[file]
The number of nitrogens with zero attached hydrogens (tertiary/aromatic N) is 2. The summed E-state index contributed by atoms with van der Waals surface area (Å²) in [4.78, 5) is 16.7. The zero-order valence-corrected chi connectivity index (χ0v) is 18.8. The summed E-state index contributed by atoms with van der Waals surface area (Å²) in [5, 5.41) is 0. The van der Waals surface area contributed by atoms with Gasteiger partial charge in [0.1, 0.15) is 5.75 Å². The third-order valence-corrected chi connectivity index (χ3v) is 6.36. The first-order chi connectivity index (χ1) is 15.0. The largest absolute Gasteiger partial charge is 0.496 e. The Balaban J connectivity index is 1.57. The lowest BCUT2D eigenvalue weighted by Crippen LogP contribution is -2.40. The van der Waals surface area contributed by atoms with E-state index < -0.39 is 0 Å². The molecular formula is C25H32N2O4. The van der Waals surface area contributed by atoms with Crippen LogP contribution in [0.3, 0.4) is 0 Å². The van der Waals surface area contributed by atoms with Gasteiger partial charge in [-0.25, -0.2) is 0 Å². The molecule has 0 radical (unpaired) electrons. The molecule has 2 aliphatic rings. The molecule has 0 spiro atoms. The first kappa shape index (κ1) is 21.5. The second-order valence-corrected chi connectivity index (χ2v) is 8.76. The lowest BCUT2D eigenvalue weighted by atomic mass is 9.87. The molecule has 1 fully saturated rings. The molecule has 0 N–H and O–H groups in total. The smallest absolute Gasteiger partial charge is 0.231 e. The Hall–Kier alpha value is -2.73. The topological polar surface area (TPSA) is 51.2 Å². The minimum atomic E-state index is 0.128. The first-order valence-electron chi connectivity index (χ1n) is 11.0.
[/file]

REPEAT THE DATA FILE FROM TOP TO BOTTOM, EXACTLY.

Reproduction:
The number of nitrogens with zero attached hydrogens (tertiary/aromatic N) is 2. The summed E-state index contributed by atoms with van der Waals surface area (Å²) in [4.78, 5) is 16.7. The zero-order valence-corrected chi connectivity index (χ0v) is 18.8. The summed E-state index contributed by atoms with van der Waals surface area (Å²) in [5, 5.41) is 0. The van der Waals surface area contributed by atoms with Gasteiger partial charge in [0.1, 0.15) is 5.75 Å². The third-order valence-corrected chi connectivity index (χ3v) is 6.36. The first-order chi connectivity index (χ1) is 15.0. The largest absolute Gasteiger partial charge is 0.496 e. The Balaban J connectivity index is 1.57. The lowest BCUT2D eigenvalue weighted by Crippen LogP contribution is -2.40. The van der Waals surface area contributed by atoms with E-state index < -0.39 is 0 Å². The molecular formula is C25H32N2O4. The van der Waals surface area contributed by atoms with Crippen LogP contribution in [0.3, 0.4) is 0 Å². The van der Waals surface area contributed by atoms with Gasteiger partial charge in [-0.25, -0.2) is 0 Å². The molecule has 0 radical (unpaired) electrons. The molecule has 2 aliphatic rings. The molecule has 0 spiro atoms. The first kappa shape index (κ1) is 21.5. The second-order valence-corrected chi connectivity index (χ2v) is 8.76. The lowest BCUT2D eigenvalue weighted by atomic mass is 9.87. The molecule has 1 fully saturated rings. The molecule has 0 N–H and O–H groups in total. The smallest absolute Gasteiger partial charge is 0.231 e. The Hall–Kier alpha value is -2.73. The topological polar surface area (TPSA) is 51.2 Å². The minimum atomic E-state index is 0.128. The first-order valence-electron chi connectivity index (χ1n) is 11.0.